I also see no point in trying to re-litigate the 2008 and 2010 Supreme Court rulings on the Second Amendment which reversed a century of case law and extended gun rights to individuals (also apparently giving the NRA a clear cut victory in its decades long fight against gun control.) Since 2008 no major Democratic leaders, including the one now occupying the White House, have allowed the words “gun control” to escape their lips. This may represent a pragmatic concession to prevailing political winds but it is hardly a profile in political courage.
Yet, if the six deaths in Tucson, the 32 in Virginia Tech and all those others who have died at the hands of murderous people with far too easy access to deadly weapons are to have any meaning at all, it is going to take some form of courage to address this scourge. For far too long this has been an issue that has divided the left and the right – with the result that extremists have been able to have their way to the detriment of us all. I am not interested in taking people’s guns away. As it happens I do not hunt, but I respect the right of hunters to own guns, especially in a place like Vermont. I understand that hunting is very much of part of the American culture – as is for some, having guns for personal security. So I am hoping that perhaps now that the fundamental right to own a gun has been settled by the Supreme Court, liberals and conservatives might be able to come together on some common-sense rules governing such ownership.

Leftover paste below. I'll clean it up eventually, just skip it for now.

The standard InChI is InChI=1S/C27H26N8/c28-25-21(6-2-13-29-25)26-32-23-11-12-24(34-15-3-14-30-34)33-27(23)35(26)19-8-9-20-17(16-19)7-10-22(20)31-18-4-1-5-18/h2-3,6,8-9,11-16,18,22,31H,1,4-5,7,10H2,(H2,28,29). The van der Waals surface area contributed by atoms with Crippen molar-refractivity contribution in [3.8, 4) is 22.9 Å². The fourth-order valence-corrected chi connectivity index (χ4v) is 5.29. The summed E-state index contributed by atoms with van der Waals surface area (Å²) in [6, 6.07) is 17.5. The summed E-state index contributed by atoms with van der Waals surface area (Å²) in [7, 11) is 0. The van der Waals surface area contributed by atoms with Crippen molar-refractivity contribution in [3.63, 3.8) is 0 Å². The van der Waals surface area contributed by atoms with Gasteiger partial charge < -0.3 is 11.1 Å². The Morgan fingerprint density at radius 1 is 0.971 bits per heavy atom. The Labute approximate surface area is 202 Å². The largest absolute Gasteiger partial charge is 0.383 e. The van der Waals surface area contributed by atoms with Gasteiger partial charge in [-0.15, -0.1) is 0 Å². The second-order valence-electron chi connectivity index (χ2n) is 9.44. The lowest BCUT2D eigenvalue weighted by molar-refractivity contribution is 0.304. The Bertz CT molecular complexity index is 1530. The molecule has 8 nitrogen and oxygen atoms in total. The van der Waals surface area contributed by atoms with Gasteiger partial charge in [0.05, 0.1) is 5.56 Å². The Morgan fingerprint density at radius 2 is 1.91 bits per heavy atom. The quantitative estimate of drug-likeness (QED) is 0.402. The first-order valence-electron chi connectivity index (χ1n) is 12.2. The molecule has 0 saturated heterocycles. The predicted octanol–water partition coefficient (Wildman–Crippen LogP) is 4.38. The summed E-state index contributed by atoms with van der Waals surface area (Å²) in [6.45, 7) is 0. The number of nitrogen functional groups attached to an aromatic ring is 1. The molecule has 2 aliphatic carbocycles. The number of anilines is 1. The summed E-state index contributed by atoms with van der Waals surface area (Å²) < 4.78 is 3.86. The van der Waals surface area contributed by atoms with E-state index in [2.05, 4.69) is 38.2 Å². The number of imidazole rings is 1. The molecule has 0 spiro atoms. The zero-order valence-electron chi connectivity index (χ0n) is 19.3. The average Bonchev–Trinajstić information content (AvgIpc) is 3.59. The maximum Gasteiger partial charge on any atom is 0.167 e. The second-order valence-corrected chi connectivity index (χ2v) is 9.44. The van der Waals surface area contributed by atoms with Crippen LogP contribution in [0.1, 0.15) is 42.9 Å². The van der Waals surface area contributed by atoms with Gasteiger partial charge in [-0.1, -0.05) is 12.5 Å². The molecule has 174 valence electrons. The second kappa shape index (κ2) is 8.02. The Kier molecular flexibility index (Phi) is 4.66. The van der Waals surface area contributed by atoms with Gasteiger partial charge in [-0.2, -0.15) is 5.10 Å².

A good start would be a discussion on the reinstatement of the ban on assault weapons which was allowed to lapse in 2004. Does anyone truly believe that the framers of the Constitution, wise and worldly men like Jefferson, Adams, Madison and Hamilton, would have thought it was a good idea that some of the more than two thirds of its citizens (there are 240 million guns for the just over 300 million of today’s Americans) have weapons that in less than a minute could be capable of wiping out an entire regiment of Washington’s Continental Army? Would erudite men who could read history in the original Greek and Latin and were legal scholars of their day, think it prudent that concealed weapons be legal in schools, workplaces, parks, churches, taverns, sporting events and the floor of the U.S. House of Representatives?
With gun ownership now an established personal right, given the lethal nature of guns should it not be possible for reasonable people to agree that this right should come with responsible licensing for owners and enforced regulations that make a serious effort to keep weapons out of the hands of the incompetent and/or mentally ill? How many more Tucsons, or Virginia Techs- or Kennedys and Kings will it take? This is why I respectfully but strongly disagree with the palliative nature of the news coverage of these tragedies. I’m not looking for feel good stories of the redeeming nature of humankind and I don’t want closure. That mind set only leads to passive acquiescence in an unacceptable status quo. I want remedial action. I want to see America try to correct a societal sickness that does it no honor - while causing so much pain. If not now- ever?